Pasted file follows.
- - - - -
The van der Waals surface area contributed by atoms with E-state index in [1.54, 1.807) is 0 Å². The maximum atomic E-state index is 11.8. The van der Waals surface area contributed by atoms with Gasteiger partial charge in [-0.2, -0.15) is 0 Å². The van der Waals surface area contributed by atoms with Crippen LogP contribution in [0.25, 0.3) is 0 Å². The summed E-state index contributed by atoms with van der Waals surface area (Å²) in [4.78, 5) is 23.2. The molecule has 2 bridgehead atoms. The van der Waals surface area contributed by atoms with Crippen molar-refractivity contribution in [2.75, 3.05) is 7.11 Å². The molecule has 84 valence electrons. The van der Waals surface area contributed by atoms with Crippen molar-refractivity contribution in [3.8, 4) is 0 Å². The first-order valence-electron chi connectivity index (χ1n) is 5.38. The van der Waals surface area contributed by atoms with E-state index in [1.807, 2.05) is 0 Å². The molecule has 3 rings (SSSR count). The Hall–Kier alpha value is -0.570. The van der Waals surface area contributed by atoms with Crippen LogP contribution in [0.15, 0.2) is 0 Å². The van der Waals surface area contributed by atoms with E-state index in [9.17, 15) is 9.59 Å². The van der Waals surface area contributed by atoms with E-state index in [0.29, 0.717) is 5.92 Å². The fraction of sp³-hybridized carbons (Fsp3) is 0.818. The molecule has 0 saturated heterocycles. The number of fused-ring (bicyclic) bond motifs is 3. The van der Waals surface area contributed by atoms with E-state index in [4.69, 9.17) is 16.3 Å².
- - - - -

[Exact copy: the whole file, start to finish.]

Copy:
The van der Waals surface area contributed by atoms with E-state index in [1.54, 1.807) is 0 Å². The maximum atomic E-state index is 11.8. The van der Waals surface area contributed by atoms with Gasteiger partial charge in [-0.2, -0.15) is 0 Å². The van der Waals surface area contributed by atoms with Crippen LogP contribution in [0.25, 0.3) is 0 Å². The summed E-state index contributed by atoms with van der Waals surface area (Å²) in [4.78, 5) is 23.2. The molecule has 2 bridgehead atoms. The van der Waals surface area contributed by atoms with Crippen molar-refractivity contribution in [2.75, 3.05) is 7.11 Å². The molecule has 84 valence electrons. The van der Waals surface area contributed by atoms with Crippen molar-refractivity contribution in [3.8, 4) is 0 Å². The first-order valence-electron chi connectivity index (χ1n) is 5.38. The van der Waals surface area contributed by atoms with E-state index in [1.807, 2.05) is 0 Å². The molecule has 3 rings (SSSR count). The Hall–Kier alpha value is -0.570. The van der Waals surface area contributed by atoms with Crippen LogP contribution in [0.15, 0.2) is 0 Å². The van der Waals surface area contributed by atoms with E-state index in [9.17, 15) is 9.59 Å². The van der Waals surface area contributed by atoms with E-state index in [0.29, 0.717) is 5.92 Å². The fraction of sp³-hybridized carbons (Fsp3) is 0.818. The molecule has 0 saturated heterocycles. The number of fused-ring (bicyclic) bond motifs is 3. The van der Waals surface area contributed by atoms with E-state index in [4.69, 9.17) is 16.3 Å².